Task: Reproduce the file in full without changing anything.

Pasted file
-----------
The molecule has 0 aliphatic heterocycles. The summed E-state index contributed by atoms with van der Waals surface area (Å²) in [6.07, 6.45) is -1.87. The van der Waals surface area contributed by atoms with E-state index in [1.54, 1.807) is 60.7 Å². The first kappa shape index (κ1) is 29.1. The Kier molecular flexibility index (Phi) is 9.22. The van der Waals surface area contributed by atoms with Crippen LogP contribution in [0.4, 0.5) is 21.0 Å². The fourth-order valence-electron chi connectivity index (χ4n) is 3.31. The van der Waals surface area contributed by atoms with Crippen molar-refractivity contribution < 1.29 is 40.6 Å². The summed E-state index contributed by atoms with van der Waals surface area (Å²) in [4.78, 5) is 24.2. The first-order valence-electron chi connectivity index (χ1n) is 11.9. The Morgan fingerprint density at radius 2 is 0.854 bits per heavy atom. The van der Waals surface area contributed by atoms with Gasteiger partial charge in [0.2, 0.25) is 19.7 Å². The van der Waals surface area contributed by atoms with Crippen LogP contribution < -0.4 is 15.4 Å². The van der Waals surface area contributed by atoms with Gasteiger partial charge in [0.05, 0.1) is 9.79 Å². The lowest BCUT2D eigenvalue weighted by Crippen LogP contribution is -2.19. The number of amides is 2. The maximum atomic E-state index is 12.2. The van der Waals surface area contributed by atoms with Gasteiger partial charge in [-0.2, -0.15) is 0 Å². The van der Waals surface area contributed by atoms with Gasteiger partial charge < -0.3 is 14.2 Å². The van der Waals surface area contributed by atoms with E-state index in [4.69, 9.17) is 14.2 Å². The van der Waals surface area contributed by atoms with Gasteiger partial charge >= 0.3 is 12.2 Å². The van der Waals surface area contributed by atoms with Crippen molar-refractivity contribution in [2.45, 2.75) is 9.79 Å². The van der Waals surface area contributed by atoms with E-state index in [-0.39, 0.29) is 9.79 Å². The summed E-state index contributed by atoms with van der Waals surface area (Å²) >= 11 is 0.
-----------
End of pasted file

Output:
The molecule has 0 aliphatic heterocycles. The summed E-state index contributed by atoms with van der Waals surface area (Å²) in [6.07, 6.45) is -1.87. The van der Waals surface area contributed by atoms with E-state index in [1.54, 1.807) is 60.7 Å². The first kappa shape index (κ1) is 29.1. The Kier molecular flexibility index (Phi) is 9.22. The van der Waals surface area contributed by atoms with Crippen LogP contribution in [0.4, 0.5) is 21.0 Å². The fourth-order valence-electron chi connectivity index (χ4n) is 3.31. The van der Waals surface area contributed by atoms with Crippen molar-refractivity contribution < 1.29 is 40.6 Å². The summed E-state index contributed by atoms with van der Waals surface area (Å²) in [4.78, 5) is 24.2. The first-order valence-electron chi connectivity index (χ1n) is 11.9. The Morgan fingerprint density at radius 2 is 0.854 bits per heavy atom. The van der Waals surface area contributed by atoms with Gasteiger partial charge in [0.2, 0.25) is 19.7 Å². The van der Waals surface area contributed by atoms with Crippen LogP contribution < -0.4 is 15.4 Å². The van der Waals surface area contributed by atoms with Gasteiger partial charge in [0.05, 0.1) is 9.79 Å². The lowest BCUT2D eigenvalue weighted by Crippen LogP contribution is -2.19. The number of amides is 2. The maximum atomic E-state index is 12.2. The van der Waals surface area contributed by atoms with Gasteiger partial charge in [-0.2, -0.15) is 0 Å². The van der Waals surface area contributed by atoms with Gasteiger partial charge < -0.3 is 14.2 Å². The van der Waals surface area contributed by atoms with E-state index in [4.69, 9.17) is 14.2 Å². The van der Waals surface area contributed by atoms with Gasteiger partial charge >= 0.3 is 12.2 Å². The van der Waals surface area contributed by atoms with Crippen molar-refractivity contribution in [2.45, 2.75) is 9.79 Å². The van der Waals surface area contributed by atoms with E-state index in [-0.39, 0.29) is 9.79 Å². The summed E-state index contributed by atoms with van der Waals surface area (Å²) >= 11 is 0.